Sports drama also works in other countries

With the other Nordic providers, sport is also a hot topic in their departments for youth content: for instance, NRK produce Champions, a football series aimed specifically at younger men.

”Actually, sport is something that we’ve also been quite poor at in a general sense. We’re good at showing the matches. But the culture that surrounds it, the dramas that take place away from the pitch – this is a context where younger women as well as men find themselves. So it’s completely logical that we look into this,” says Jonathan Herrik, adding that he’s pleased to have his Nordic colleagues close at hand:

”We see certain tendencies and trend lines that cross our borders. Our colleagues in the Nordic region are facing the same challenges as we do at DR, for instance competition from the big international players. The more we’re able to coordinate our efforts and join forces, the better our chances to succeed with these youth drama projects. I believe it is more important than ever that we position ourselves together,” Jonathan Herrik explains.

He adds that the Nordic (partners’) support for Hooligan means a lot, both financially and mentally.

”For one thing, the series reaches a wide audience and clearly has what you might call a universally Scandinavian appeal, and then there’s the fact that fiction is expensive compared to other genres. If you truly want to do something, and do it well, it will cost money.”

Need to refocus priorities

Christoffer Forssell, head of programme acquisition and cooperation with Svenska Yle, recognises the challenge of reaching younger men in particular.

”First of all, it’s a challenge because public service has to remain relevant to this target group, but in the long run, I believe it may also have implications for democracy if we lose an entire generation. I think that many people look at public service as something a bit boring and elitist, and quite simply old-fashioned. It doesn’t have to be that way, and I see a change in precisely such ventures as, for instance, Hooligan.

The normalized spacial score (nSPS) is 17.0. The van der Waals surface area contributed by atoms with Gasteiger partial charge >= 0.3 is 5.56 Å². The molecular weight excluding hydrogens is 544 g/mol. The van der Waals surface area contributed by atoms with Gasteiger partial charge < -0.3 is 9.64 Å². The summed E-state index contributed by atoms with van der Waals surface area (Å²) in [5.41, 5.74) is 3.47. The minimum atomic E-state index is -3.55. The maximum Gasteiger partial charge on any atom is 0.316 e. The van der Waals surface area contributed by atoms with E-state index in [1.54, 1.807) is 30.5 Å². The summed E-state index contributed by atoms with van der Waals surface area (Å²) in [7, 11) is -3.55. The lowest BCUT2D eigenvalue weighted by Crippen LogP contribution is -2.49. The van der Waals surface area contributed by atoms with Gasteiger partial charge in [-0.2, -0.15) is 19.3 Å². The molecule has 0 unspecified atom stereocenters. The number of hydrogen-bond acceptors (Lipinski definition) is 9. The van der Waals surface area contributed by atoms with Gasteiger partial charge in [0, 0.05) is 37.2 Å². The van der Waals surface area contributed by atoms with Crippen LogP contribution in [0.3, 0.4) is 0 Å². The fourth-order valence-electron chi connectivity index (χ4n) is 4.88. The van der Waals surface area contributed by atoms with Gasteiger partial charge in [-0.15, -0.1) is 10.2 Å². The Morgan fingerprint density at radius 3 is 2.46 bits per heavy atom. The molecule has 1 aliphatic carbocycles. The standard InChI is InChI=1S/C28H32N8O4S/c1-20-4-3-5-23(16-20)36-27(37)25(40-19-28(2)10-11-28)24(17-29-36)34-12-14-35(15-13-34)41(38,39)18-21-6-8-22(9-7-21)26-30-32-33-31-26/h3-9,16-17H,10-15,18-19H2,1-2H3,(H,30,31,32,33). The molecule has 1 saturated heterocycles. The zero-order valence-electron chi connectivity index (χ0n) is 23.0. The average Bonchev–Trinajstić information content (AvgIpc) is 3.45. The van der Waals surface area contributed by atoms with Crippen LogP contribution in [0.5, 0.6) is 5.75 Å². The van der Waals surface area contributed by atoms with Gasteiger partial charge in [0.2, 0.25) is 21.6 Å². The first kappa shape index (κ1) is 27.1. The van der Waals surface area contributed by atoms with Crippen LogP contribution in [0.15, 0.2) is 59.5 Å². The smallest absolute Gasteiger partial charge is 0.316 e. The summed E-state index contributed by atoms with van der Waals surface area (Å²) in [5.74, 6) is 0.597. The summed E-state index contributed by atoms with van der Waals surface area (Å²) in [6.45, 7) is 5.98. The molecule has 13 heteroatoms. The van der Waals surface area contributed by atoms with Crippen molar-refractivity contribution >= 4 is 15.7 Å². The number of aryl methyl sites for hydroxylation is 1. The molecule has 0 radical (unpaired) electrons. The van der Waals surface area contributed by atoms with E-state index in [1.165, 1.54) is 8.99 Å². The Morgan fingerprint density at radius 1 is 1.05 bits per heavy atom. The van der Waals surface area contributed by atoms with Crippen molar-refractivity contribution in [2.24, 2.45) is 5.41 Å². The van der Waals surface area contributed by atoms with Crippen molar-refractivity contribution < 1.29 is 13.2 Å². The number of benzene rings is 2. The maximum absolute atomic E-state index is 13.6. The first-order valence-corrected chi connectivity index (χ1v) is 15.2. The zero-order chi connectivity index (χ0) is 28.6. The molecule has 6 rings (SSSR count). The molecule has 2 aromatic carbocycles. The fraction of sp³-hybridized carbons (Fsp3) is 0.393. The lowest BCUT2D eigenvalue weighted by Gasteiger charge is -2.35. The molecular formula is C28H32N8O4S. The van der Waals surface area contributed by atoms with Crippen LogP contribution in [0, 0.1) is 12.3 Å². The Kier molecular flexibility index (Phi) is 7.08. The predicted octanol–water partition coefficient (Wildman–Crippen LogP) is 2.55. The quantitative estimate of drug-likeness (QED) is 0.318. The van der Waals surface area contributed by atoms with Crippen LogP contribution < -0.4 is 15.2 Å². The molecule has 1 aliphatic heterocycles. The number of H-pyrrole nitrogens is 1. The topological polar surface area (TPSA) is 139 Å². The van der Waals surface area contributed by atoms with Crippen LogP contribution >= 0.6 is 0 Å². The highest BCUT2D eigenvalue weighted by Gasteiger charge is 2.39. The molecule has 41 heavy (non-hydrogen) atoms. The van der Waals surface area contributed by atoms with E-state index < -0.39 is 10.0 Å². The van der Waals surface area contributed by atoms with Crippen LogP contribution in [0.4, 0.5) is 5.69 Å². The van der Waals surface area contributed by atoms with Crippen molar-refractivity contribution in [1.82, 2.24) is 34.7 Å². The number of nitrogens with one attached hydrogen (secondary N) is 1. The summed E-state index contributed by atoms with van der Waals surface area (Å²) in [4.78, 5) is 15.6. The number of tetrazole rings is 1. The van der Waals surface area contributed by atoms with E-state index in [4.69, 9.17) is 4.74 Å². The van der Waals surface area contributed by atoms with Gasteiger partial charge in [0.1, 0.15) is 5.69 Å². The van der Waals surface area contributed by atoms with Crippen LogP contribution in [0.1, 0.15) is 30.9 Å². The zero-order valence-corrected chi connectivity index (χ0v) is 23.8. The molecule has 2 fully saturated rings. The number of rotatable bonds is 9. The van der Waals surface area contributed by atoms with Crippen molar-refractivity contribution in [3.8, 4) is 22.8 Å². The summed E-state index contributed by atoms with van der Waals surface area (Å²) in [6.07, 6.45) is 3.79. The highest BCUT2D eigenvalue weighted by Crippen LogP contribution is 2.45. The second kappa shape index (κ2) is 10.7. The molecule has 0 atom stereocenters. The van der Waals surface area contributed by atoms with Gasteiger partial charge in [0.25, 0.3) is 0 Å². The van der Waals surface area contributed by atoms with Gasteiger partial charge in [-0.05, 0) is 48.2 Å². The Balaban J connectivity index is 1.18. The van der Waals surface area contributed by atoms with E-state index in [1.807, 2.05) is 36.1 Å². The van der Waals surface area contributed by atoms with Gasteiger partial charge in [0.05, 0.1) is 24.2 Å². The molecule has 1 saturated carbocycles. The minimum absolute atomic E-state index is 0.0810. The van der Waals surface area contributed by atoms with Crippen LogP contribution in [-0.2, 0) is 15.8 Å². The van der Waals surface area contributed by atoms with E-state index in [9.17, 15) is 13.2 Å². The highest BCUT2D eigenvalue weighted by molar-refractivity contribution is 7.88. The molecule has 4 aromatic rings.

Christoffer Forssell reckons that to some extent, this is a matter of moving away from ”the traditional TV mindset, the academic approach” and the sort of things that feel distant to this particular target audience. For Svenska Yle, in concrete terms this also means freeing up resources from other content.

Head of acquisition and cooperation with Svenska Yle, Christoffer Forssell, recognises the challenge of reaching the Hooligan target audience. In the long run, this is a question of safeguarding public service relevance as a whole, he says. Photo: Ilmari Fabritius/Yle. 

In Hooligan, Christoffer Forssell sees a strong story with similarly strong characters.

”I like the raw feel, and based on what I’ve seen, the young guys do a brilliant job as actors,” he says.

More defined genres on the wish list

During 2022, Jonathan Herrik hopes to see more youth drama series that aim to catch on across the Nordic national borders. It has been possible for adult drama, so why not when it comes to series for young adults, he says.

”I also believe that we can get even better at looking into distinct genres. Profiling the genre implies a clear definition that is not only very important, but could enable us to hit the mark with this content worldwide.”

He mentions comedy and crime drama as examples (of this effect). Perhaps the next thing to make a big impact could be Nordic comedy fiction for young adults.

Christoffer Forssell supports this view.

”Above all, comedy for a young adult target audience is something we’re actively looking for at the moment,” he says.

But for now, Hooligan needs to keep a firm hold on its core audience that is playing hard to get.

”We have believed in this series all along”, says Jonathan Herrik.

FACTS: Hooligan

Youth drama with seven episodes (Season One)

Nordic co-production, Season One and Two between DR, NRK and Swedish Yle. Season Two is scheduled for completion by the end of 2022.

Fund support: DKK 900,000 for Season One (spring 2021), DKK 1,434,000 in production support for Season Two (autumn 2021).